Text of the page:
Section 1616--Additional Responsibilities of Inspector General of the 
                         Department of Defense

    This section would require the Inspector General of the 
Department of Defense to conduct peer reviews of the Department 
of Defense audit agencies in accordance with and in such a 
frequency as provided by Government auditing standards as 
established by the Comptroller General of the United States. 
This section would also require the Inspector General to 
include, as part of the semiannual reports to Congress required 
by the Inspector General Act of 1978 (Public Law 95-452), 
information concerning any Department of Defense audit agency 
that has either failed peer review or has not had a peer review 
conducted in the required period.

   Section 1617--Restoration of 1 Percent Funding for Administrative 
   Expenses of Commercialization Readiness Program of Department of 
                                Defense

    This section would amend subsection (y) of section 9 of the 
Small Business Act (15 U.S.C. 638), as amended by section 
5141(b)(1)(B) of the National Defense Authorization Act for 
Fiscal Year 2012 (Public Law 112-81), to authorize the 
Secretary of Defense and the secretaries of the military 
departments to use not more than 1 percent of the funds 
available to the Department of Defense pursuant to the Small 
Business Innovation Research Program for payment of expenses 
incurred to administer the Commercialization Readiness Program.

        Subtitle C--Matters Relating to Small Business Concerns


               PART I--PROCUREMENT CENTER REPRESENTATIVES


            Section 1621--Procurement Center Representatives

    This section would amend subsection (l) of section 15 of 
the Small Business Act (15 U.S.C. 644) to strengthen and 
clarify the role and responsibilities of Procurement Center 
Representatives (PCRs). This section would also allow PCRs to 
review and make recommendations related to acquisition plans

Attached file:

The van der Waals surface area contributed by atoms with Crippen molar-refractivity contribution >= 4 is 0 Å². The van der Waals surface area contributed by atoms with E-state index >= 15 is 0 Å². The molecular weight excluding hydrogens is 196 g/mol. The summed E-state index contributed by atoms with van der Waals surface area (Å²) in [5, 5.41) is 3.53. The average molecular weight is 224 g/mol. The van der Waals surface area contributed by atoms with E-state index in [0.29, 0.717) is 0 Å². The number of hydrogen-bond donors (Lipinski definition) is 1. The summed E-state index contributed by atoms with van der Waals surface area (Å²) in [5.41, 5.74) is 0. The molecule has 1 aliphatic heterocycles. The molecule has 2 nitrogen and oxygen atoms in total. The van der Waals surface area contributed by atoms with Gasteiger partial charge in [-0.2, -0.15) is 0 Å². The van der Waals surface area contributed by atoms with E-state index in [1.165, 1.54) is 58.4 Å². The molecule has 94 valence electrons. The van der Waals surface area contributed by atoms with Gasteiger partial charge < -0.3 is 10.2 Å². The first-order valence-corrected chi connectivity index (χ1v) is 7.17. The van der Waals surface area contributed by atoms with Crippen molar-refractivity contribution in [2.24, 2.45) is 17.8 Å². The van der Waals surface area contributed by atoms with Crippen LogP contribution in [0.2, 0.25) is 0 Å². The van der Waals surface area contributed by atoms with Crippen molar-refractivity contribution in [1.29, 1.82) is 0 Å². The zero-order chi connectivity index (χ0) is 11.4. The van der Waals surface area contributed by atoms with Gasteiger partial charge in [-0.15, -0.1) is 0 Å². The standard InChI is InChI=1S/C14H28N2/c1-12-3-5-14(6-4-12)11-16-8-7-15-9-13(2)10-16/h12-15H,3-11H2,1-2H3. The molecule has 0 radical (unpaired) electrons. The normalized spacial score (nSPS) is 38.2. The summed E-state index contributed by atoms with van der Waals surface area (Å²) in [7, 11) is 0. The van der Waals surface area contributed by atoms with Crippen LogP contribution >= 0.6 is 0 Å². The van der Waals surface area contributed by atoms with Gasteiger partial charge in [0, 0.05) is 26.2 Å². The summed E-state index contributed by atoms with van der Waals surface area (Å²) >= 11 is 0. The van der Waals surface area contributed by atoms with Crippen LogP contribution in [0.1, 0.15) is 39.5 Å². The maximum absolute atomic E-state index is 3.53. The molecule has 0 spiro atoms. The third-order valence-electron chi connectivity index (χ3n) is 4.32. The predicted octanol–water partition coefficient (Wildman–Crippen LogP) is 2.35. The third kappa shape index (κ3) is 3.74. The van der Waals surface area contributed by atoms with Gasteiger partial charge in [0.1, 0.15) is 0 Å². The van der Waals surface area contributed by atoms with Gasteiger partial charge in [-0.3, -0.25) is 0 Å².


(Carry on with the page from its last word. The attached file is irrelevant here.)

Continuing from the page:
and procurement methods and would require that PCRs hold a 
Level III Federal Acquisition Certification in Contracting, or 
the equivalent Department of Defense certification.

   Section 1622--Small Business Act Contracting Requirements Training

    This section would require the Defense Acquisition 
University and the Federal Acquisition University to establish 
a course on contracting requirements under the Small Business 
Act (15 U.S.C. 644) and would require the course to be 
completed by certain individuals. This section would also 
require that business opportunity specialists have a Level I 
Federal Acquisition Certification in Contracting. Furthermore, 
this section would require the Comptroller General of the 
United States to provide a report to to the Senate Committee on 
Small Business and Entrepreneurship and the House Committee on 
Small Business not later than 365 days after the date of the 
enactment of this Act, on the relationship between the size and 
quality of the acquisition workforce and the Federal 
Government's ability to maximize small business participation 
in Federal procurement.

                   Section 1623--Acquisition Planning

    This section would amend subsection (e) of section 15 of 
the Small Business Act (15 U.S.C. 644) to require that each 
Federal department or agency enumerate opportunities for the